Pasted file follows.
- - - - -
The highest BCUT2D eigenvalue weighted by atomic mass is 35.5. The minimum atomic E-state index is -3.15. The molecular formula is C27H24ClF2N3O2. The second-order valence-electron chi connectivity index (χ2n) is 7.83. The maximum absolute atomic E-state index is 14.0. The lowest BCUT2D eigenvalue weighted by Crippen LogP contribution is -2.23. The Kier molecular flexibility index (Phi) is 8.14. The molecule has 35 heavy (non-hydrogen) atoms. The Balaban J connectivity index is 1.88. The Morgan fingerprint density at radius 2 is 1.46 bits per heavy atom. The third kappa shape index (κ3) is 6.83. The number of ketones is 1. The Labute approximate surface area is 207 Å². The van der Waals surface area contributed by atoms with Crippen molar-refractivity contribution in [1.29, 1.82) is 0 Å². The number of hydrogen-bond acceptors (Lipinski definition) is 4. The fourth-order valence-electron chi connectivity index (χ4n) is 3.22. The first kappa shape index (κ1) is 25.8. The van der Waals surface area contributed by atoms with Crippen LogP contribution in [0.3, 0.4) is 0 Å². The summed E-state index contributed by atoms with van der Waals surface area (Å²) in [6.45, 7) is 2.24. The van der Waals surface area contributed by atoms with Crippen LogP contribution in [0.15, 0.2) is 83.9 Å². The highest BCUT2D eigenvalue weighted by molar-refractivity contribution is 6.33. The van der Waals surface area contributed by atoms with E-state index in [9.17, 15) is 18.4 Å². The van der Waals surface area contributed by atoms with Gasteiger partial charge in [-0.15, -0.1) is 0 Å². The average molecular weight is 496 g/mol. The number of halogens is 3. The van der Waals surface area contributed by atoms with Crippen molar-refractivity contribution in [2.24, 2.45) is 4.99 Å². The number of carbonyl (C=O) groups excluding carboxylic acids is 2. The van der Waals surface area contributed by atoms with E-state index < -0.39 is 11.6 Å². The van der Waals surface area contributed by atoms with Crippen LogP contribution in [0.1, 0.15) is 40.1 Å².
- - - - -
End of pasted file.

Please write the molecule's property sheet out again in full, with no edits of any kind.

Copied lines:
The highest BCUT2D eigenvalue weighted by atomic mass is 35.5. The minimum atomic E-state index is -3.15. The molecular formula is C27H24ClF2N3O2. The second-order valence-electron chi connectivity index (χ2n) is 7.83. The maximum absolute atomic E-state index is 14.0. The lowest BCUT2D eigenvalue weighted by Crippen LogP contribution is -2.23. The Kier molecular flexibility index (Phi) is 8.14. The molecule has 35 heavy (non-hydrogen) atoms. The Balaban J connectivity index is 1.88. The Morgan fingerprint density at radius 2 is 1.46 bits per heavy atom. The third kappa shape index (κ3) is 6.83. The number of ketones is 1. The Labute approximate surface area is 207 Å². The van der Waals surface area contributed by atoms with Crippen molar-refractivity contribution in [1.29, 1.82) is 0 Å². The number of hydrogen-bond acceptors (Lipinski definition) is 4. The fourth-order valence-electron chi connectivity index (χ4n) is 3.22. The first kappa shape index (κ1) is 25.8. The van der Waals surface area contributed by atoms with Crippen LogP contribution in [0.3, 0.4) is 0 Å². The summed E-state index contributed by atoms with van der Waals surface area (Å²) in [6.45, 7) is 2.24. The van der Waals surface area contributed by atoms with Crippen LogP contribution in [0.15, 0.2) is 83.9 Å². The highest BCUT2D eigenvalue weighted by molar-refractivity contribution is 6.33. The van der Waals surface area contributed by atoms with E-state index in [9.17, 15) is 18.4 Å². The van der Waals surface area contributed by atoms with Gasteiger partial charge in [-0.15, -0.1) is 0 Å². The average molecular weight is 496 g/mol. The number of halogens is 3. The van der Waals surface area contributed by atoms with Crippen molar-refractivity contribution in [2.24, 2.45) is 4.99 Å². The number of carbonyl (C=O) groups excluding carboxylic acids is 2. The van der Waals surface area contributed by atoms with E-state index < -0.39 is 11.6 Å². The van der Waals surface area contributed by atoms with Crippen LogP contribution in [0.1, 0.15) is 40.1 Å².